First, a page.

SEATTLE, Washington. For Immediate Release. By Cody Salfen. For over six years, through a newly uncovered anti-drug-effort spearheaded by the DEA (Drug Enforcement Administration), federal law enforcement agents have turned to a streamlined data-mining program in quickly and efficiently carrying out the accessing and mining of mobile phone records/cell phone records pursuant to criminal investigations and related criminal subpoenas.
As originally reported by ABC News and the New York Times, the project dubbed “Project Hemisphere,” is funded by the Drug Enforcement Administration and the (US) Office of National Drug Control Policy. According to the earlier reports, the feds pay the salaries of up to four private-sector-employees (AT&T employees). These AT&T employees are strategically located within at least three federal offices throughout the country in order to facilitate expedited furnishing of cell phone records and mobile phone records to federal authorities pursuant to federal criminal subpoenas.
According to the Associated Press, an anonymous Obama Administration employee (not authorized to discuss the program) told an AP reporter the AT&T employees are located in “High Intensity Drug Trafficking Area” offices (also known as “HIDTA”) throughout the country, including HIDTA offices in Atlanta, Houston and Los Angeles. As opposed to traditional subpoena procedures (which could result in days, weeks, months, or even years lapsing before records were produced pursuant to a criminal subpoena), the feds defend the program as providing an expedited procedure by which federal investigators can quickly obtain records they claim are essential in adequately investigating large scale narcotics operations in a climate that could otherwise result in missed investigative opportunities and/or instances where records are deleted or purged by the time the subpoena is processed. On the other side of the issue are those raising various privacy-rights related issues and questions regarding the co-mingling of the public and private sectors. For more information regarding the Project Hemisphere program and the cell phone data mining associated with the program, see the full text of the article below.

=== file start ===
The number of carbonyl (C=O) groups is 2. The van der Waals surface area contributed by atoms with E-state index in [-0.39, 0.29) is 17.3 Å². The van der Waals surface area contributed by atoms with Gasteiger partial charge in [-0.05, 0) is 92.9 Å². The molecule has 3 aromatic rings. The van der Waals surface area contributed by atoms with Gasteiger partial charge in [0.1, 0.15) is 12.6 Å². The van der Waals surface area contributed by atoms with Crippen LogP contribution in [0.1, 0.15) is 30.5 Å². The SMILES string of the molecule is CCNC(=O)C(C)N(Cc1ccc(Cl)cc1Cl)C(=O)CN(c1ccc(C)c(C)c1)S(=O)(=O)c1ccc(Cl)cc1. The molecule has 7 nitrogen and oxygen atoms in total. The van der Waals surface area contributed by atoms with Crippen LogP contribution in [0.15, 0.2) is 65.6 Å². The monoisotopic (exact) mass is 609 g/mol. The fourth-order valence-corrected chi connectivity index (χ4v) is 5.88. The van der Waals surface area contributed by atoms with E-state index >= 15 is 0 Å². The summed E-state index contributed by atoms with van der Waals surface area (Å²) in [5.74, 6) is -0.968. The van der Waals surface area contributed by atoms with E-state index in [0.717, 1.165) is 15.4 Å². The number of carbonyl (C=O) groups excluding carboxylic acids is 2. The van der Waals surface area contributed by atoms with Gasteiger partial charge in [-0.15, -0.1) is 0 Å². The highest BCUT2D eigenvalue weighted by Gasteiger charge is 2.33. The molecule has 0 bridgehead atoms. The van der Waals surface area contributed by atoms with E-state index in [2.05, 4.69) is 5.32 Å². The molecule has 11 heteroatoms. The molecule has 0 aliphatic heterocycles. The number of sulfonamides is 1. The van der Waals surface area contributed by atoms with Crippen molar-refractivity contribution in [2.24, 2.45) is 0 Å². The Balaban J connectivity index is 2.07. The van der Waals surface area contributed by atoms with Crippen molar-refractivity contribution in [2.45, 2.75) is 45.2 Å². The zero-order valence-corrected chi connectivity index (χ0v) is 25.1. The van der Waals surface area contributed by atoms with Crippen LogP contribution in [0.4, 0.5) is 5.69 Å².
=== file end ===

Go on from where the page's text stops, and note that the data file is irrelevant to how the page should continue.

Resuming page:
SEATTLE — For at least six years, federal drug and other agents have had near-immediate access to billions of phone call records dating back decades in a collaboration with AT&T that officials have taken pains to keep secret, newly released documents show.
The program, previously reported by ABC News and The New York Times, is called the Hemisphere Project. It’s paid for by the U.S. Drug Enforcement Administration and the Office of National Drug Control Policy, and it allows investigators armed with subpoenas to quickly mine the company’s vast database to help track down drug traffickers or other suspects who switch cellphones to avoid detection.